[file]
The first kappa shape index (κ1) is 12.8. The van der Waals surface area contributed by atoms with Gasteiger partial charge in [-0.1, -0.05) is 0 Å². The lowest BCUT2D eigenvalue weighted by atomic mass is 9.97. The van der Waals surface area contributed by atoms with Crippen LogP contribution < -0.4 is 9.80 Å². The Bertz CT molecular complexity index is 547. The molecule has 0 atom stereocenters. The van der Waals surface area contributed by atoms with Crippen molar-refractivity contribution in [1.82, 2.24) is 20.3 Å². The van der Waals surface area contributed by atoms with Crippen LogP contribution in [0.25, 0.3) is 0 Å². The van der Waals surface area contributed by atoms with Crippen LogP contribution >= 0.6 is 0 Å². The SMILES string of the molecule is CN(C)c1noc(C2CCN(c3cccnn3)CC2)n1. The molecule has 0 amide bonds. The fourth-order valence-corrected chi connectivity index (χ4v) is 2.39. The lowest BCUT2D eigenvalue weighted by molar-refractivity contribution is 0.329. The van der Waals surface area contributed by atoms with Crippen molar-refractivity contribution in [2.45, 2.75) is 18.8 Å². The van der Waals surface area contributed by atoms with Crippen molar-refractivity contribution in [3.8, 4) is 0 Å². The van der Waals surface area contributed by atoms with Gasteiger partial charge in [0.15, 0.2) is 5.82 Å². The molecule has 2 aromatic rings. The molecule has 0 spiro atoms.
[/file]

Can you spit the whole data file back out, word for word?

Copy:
The first kappa shape index (κ1) is 12.8. The van der Waals surface area contributed by atoms with Gasteiger partial charge in [-0.1, -0.05) is 0 Å². The lowest BCUT2D eigenvalue weighted by atomic mass is 9.97. The van der Waals surface area contributed by atoms with Crippen LogP contribution < -0.4 is 9.80 Å². The Bertz CT molecular complexity index is 547. The molecule has 0 atom stereocenters. The van der Waals surface area contributed by atoms with Crippen molar-refractivity contribution in [1.82, 2.24) is 20.3 Å². The van der Waals surface area contributed by atoms with Crippen LogP contribution in [0.25, 0.3) is 0 Å². The van der Waals surface area contributed by atoms with Crippen LogP contribution >= 0.6 is 0 Å². The SMILES string of the molecule is CN(C)c1noc(C2CCN(c3cccnn3)CC2)n1. The molecule has 0 amide bonds. The fourth-order valence-corrected chi connectivity index (χ4v) is 2.39. The lowest BCUT2D eigenvalue weighted by molar-refractivity contribution is 0.329. The van der Waals surface area contributed by atoms with Crippen molar-refractivity contribution in [2.45, 2.75) is 18.8 Å². The van der Waals surface area contributed by atoms with Crippen molar-refractivity contribution in [3.8, 4) is 0 Å². The van der Waals surface area contributed by atoms with Gasteiger partial charge in [0.15, 0.2) is 5.82 Å². The molecule has 2 aromatic rings. The molecule has 0 spiro atoms.